Blueprint ready to tackle NPAs
Apr 21 2017 , New Delhi/Mumbai
RBI to get more teeth, 40-50 big accounts to be taken up in targeted approach
As per the solution being worked out, the government may amend the Banking Regulation Act (BRA) to empower the Reserve Bank of India (RBI) to tackle the non-performing assets (NPAs) of banks.
Sources privy to the development told FC that an ordinance may be promulgated to effect amendment to BRA. Going through the legislative process could be time consuming that will not be good for the banking sector that is looking for a mechanism to quickly deal with surging corporate defaults.
Resolving the issue of bad loans has been a priority for the government as high NPAs have slowed down lending and prevented lowering of interest rates, which in turn has discouraged private investment badly needed to boost economic growth.
The government has been exploring various policy options on NPAs for some time now. It is felt that a long lasting solution would be to let the RBI deal with the issue rather than government coming up with a rescue package. So, the policy push will come from an empowered RBI that would look at guidelines depending on the nature of NPAs.
Radical departure from the past: Though the RBI is sufficiently empowered to deal with banking related issues, it is felt that powers should be explicitly mentioned in the amended legislation that will allow the central bank to frame policies that are in the interest of banks and offer quick solutions.
The RBI has already been told to use provisions of the recently enacted Bankruptcy Code to derive powers to deal with NPAs and frame regulations. Enabling the central bank to issue directions to banks on stressed assets will also take care of the undue vigilance that banks face from investigating agencies.
It is understood that amendment will also empower the RBI to set up oversight panels that will shield bankers from later action by probe agencies looking into loan recasts.
This is one of the major concerns with banks that prevents faster restructuring of bad loans. Moreover, the central bank would also set up overseeing committees that can quickly approve the process of NPA resolution case-by-case and this will ensure that banks adopt these changes without delay and fear of undue vigilance.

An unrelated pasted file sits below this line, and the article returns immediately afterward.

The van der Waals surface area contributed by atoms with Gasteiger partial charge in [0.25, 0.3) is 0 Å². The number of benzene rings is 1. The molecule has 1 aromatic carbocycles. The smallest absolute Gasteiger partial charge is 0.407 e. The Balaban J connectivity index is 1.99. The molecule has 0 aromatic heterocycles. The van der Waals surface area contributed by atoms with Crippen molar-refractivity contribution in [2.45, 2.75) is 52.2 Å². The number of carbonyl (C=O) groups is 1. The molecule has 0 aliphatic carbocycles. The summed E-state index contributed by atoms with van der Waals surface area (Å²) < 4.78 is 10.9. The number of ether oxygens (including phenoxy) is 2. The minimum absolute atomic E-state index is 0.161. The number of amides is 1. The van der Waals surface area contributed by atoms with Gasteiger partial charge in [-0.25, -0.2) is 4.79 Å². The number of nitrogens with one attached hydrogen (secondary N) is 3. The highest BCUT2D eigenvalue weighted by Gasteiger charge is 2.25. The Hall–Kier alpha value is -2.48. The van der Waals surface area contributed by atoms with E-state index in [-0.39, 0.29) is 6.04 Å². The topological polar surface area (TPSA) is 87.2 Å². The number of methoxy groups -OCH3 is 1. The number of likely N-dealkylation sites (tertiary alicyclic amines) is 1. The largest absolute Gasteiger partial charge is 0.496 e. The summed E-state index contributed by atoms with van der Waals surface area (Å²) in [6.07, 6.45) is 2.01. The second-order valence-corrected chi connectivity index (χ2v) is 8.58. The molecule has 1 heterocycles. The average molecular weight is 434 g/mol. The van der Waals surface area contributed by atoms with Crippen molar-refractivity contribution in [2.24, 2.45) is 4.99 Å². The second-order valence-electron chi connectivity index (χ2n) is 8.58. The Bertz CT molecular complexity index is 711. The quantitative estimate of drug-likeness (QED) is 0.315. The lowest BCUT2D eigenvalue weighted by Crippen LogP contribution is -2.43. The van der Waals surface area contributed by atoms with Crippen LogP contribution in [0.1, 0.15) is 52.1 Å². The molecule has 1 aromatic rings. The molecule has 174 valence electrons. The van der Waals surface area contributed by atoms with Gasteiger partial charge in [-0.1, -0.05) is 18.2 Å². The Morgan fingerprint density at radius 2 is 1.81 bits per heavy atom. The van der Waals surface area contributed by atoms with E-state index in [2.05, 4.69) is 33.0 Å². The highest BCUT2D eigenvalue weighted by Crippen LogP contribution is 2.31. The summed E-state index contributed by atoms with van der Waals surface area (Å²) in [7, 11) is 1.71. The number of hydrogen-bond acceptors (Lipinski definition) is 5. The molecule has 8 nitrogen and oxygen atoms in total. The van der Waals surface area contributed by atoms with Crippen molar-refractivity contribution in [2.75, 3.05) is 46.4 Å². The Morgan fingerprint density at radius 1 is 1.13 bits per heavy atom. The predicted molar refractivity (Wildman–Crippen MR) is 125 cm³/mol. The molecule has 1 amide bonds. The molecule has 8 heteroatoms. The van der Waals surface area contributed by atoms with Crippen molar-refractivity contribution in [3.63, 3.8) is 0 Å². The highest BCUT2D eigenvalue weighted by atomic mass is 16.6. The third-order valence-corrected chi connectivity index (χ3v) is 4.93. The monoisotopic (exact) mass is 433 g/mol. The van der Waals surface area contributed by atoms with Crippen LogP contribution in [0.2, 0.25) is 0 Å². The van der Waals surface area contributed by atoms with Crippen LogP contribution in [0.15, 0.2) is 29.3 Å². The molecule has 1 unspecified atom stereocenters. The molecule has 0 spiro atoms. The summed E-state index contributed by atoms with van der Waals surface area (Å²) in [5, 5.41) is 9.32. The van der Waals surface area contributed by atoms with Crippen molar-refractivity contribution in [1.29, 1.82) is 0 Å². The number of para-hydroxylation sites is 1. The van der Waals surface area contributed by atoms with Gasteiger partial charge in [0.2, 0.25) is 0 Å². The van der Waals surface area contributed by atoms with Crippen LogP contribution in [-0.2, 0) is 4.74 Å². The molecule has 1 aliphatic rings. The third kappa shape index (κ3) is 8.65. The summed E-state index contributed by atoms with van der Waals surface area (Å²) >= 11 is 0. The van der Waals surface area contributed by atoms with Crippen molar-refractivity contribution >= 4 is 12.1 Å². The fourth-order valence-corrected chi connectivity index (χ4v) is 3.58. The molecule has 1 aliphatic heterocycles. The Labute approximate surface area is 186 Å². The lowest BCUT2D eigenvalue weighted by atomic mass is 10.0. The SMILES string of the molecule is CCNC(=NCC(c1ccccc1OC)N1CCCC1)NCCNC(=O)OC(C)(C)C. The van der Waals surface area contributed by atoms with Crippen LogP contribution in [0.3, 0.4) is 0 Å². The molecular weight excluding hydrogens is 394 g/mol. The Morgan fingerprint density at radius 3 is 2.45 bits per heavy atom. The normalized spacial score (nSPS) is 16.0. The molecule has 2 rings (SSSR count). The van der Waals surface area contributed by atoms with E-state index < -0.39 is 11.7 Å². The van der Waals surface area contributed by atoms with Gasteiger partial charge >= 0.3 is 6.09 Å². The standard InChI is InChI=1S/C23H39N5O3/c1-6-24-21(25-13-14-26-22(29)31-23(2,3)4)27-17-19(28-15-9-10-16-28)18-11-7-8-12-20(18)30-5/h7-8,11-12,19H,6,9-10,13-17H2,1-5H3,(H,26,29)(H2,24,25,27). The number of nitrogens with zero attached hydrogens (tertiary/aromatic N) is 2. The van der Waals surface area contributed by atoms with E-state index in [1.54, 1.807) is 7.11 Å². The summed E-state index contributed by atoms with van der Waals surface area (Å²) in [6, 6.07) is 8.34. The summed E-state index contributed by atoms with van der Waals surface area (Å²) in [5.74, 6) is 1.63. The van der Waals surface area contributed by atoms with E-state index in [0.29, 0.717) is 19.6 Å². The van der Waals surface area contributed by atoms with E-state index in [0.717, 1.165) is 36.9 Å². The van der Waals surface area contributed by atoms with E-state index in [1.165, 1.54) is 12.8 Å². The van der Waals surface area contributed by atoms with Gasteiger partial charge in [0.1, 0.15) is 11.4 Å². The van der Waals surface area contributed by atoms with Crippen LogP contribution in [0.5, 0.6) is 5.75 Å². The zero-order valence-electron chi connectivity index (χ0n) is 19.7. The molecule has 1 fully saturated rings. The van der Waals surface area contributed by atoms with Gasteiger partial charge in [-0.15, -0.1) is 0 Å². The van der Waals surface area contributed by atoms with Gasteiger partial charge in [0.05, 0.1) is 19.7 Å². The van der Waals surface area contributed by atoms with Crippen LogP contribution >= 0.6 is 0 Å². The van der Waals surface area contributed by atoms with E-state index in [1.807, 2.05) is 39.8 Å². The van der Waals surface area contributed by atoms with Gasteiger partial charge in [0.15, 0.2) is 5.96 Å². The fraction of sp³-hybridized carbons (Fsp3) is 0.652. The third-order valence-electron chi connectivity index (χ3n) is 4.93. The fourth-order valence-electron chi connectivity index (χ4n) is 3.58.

New NPA resolution: Sources said the banks would employ new NPA resolution mechanism suggested by the RBI for the first few cases to assess the results. The targeted approach would take up largest 40-50 NPAs accounts, spread across four or five sectors initially. If it is found effectively reducing NPAs, it may be rolled out in large number of cases.There is also a thinking to do away with forensic audit of bad assets unless banks are sure that default if wilful. This would save precious time for banks and enable them to plan faster turnaround of bad assets and recover a large portion of their dues.
The NPA policy is also expected to give option to bankers to empanel rating agencies suggested by the finance ministry to get their stressed assets rated. The rating would involve judging the quality of assets and assessing its future prospects based on its financial health.
This will help in arriving at a valuation for such assets that will make it easier for banks to decide a price at which to dispose of the assets, even if it means taking a larger haircut including forgoing interest. Often bad assets fail to get investors as they are over priced. In addition, the case-by-case approach would also allow merger of company in default with a healthy firm.
Collectively, all listed banks recorded around Rs 7 lakh crore gross bad loans in the December quarter; and is expected to rise further in March. The state-run banks are far more affected by this malaise than their counterparts in the private sector. According to the central banks’ FSR released in December, GNPAs for the banking system are expected to rise to 9.8 per cent by March 2017 from 9.1 percent in September.
What the Bankers want?
Bankers have been pushing RBI to allow them to change interest rates and repayment periods in bad loan resolution schemes, including SDR to implement them more effectively. Under SDR norms, which RBI released in June 2015, banks are allowed to refinance a loan only when they find a buyer for the 51 per cent equity, which the lending consortium holds. This refinancing is exempt from being treated as a restructuring if the consortium provides against any diminution in fair value of the loan. A fall in fair value occurs if banks lower the interest rate or extend the repayment period.